Genetic improvement in pig farming poses a challenge for producers, veterinarians, and farm workers, since it is necessary to make the most of the main advantage of hyperprolific sows, greater prolificacy, to produce as many good quality piglets as possible per sow.
One of the challenges with hyperprolific sows is that larger litter sizes influence the number of stillborn piglets, but do we know to what extent? This article explores how sows’ prolificacy affects the number of stillborn piglets.
Two years of farrowings (October 2014 – September 2016) of a group of farms from the PigCHAMP Pro Europa SL database, adding up to 20,160 productive sows and working with different hyperprolific genetics, were analysed. That made a total of 93,896 farrowings, with an average 3.6 farrowings per sow.
The average total born (TB) in these litters was 14.8 piglets, with the highest performance in parities 3rd and 4th (15.2 and 15.3 TB respectively.)
Average stillborn (SB) rate was 1.5 piglets. Sows up to the 4th parity are below 1 SB, and from the 5th parity the number goes up to above 1.
Next, we analyze if there are differences in the average numbers of stillbirths depending on the number of Total Born. We classified the sows into three groups:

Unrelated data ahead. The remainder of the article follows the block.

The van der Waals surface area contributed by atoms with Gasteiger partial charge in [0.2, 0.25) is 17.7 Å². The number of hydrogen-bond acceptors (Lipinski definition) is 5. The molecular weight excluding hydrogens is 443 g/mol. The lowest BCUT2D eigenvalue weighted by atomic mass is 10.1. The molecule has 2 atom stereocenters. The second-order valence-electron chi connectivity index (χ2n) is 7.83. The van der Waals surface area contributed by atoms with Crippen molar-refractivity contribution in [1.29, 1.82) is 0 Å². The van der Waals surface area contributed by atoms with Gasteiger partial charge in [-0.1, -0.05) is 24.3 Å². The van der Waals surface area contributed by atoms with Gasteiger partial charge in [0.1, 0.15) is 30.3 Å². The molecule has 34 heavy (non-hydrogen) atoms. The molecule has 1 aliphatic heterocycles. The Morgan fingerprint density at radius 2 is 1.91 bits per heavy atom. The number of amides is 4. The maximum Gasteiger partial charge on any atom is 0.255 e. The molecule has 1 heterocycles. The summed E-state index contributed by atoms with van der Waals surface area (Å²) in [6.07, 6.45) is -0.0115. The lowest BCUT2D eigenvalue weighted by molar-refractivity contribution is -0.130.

1. Sows with less than 13 TB piglets (21,134 litters)
2. Sows between 13 and 16 TB piglets (43,889 litters)
3. Sows with more than 16 TB piglets (28,873 litters)
The average number of SB in sows farrowing less than 13 TB is 0.5, increasing by 0.2 SB from the 7th parity.
Sows farrowing between 13 and 16 TB have an average 0.8 SB. From the 6th parity, the number of SB increases, exceeding 1 piglet SB per litter.
Finally, in sows with litters with more than 16 TB, the average number of SB is 1.6. Regardless of parity, the number of SB is greater than 1, with a significant increase from the 4th parity, reaching as many as 3 SB in the 10th parity.
In summary, sows farrowing more than 16 TB have twice as many SB as sows with litters from 13 to 16 TB, and more than three times as many as sows producing less than 13 TB. Evolution in sow genetics increases their prolificacy, but on the other hand, forces us to work in a more professional way in order to be able to take advantage of the full potential of sows.
Management must be very specialized and farm staff must provide excellent care at all stages, from the acclimatisation of replacement gilts, insemination, feeding of sows in all stages, until farrowing, where, if everything has been done correctly, you will see the results. Providing adequate care at farrowing is crucial, and taking into account the clear increase of stillborn piglets from hyperprolific sows mentioned in the article, checking the sow’s record is very important, as well as performing a good farrowing monitoring and ensuring proper care of newborn piglets (drying, colostrum intake...). All this will help reduce numbers of stillborn piglets and improve preweaning mortality. This issue will be discussed in future articles.